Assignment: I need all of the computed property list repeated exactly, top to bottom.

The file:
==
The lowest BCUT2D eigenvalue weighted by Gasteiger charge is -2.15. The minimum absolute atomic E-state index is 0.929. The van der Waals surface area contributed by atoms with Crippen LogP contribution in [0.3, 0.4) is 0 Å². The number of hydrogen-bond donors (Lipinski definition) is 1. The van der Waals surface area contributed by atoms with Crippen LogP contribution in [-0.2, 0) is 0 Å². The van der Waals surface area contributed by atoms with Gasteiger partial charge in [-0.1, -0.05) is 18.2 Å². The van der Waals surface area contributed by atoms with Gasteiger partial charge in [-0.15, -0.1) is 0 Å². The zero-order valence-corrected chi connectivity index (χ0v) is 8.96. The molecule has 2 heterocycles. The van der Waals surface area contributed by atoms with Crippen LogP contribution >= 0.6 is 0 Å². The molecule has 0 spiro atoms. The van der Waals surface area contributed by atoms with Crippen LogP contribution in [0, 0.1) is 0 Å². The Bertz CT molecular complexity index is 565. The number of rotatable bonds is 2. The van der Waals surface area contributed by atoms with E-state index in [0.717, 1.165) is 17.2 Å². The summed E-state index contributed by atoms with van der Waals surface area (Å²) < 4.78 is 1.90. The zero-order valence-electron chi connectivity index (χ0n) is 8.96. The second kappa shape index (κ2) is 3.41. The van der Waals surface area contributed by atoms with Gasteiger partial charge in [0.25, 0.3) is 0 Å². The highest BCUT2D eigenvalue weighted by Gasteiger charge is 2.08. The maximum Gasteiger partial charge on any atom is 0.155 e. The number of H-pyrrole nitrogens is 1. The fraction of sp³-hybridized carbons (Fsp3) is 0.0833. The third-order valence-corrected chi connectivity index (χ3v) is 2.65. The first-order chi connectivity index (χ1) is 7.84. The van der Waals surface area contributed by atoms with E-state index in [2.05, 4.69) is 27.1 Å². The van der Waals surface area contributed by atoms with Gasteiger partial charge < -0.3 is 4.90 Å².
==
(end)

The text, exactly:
The lowest BCUT2D eigenvalue weighted by Gasteiger charge is -2.15. The minimum absolute atomic E-state index is 0.929. The van der Waals surface area contributed by atoms with Crippen LogP contribution in [0.3, 0.4) is 0 Å². The number of hydrogen-bond donors (Lipinski definition) is 1. The van der Waals surface area contributed by atoms with Crippen LogP contribution in [-0.2, 0) is 0 Å². The van der Waals surface area contributed by atoms with Gasteiger partial charge in [-0.1, -0.05) is 18.2 Å². The van der Waals surface area contributed by atoms with Gasteiger partial charge in [-0.15, -0.1) is 0 Å². The zero-order valence-corrected chi connectivity index (χ0v) is 8.96. The molecule has 2 heterocycles. The van der Waals surface area contributed by atoms with Crippen LogP contribution >= 0.6 is 0 Å². The molecule has 0 spiro atoms. The van der Waals surface area contributed by atoms with Crippen LogP contribution in [0, 0.1) is 0 Å². The Bertz CT molecular complexity index is 565. The number of rotatable bonds is 2. The van der Waals surface area contributed by atoms with E-state index in [0.717, 1.165) is 17.2 Å². The summed E-state index contributed by atoms with van der Waals surface area (Å²) < 4.78 is 1.90. The zero-order valence-electron chi connectivity index (χ0n) is 8.96. The second kappa shape index (κ2) is 3.41. The van der Waals surface area contributed by atoms with Gasteiger partial charge in [0.25, 0.3) is 0 Å². The highest BCUT2D eigenvalue weighted by Gasteiger charge is 2.08. The maximum Gasteiger partial charge on any atom is 0.155 e. The number of H-pyrrole nitrogens is 1. The fraction of sp³-hybridized carbons (Fsp3) is 0.0833. The third-order valence-corrected chi connectivity index (χ3v) is 2.65. The first-order chi connectivity index (χ1) is 7.84. The van der Waals surface area contributed by atoms with E-state index in [2.05, 4.69) is 27.1 Å². The van der Waals surface area contributed by atoms with Gasteiger partial charge < -0.3 is 4.90 Å².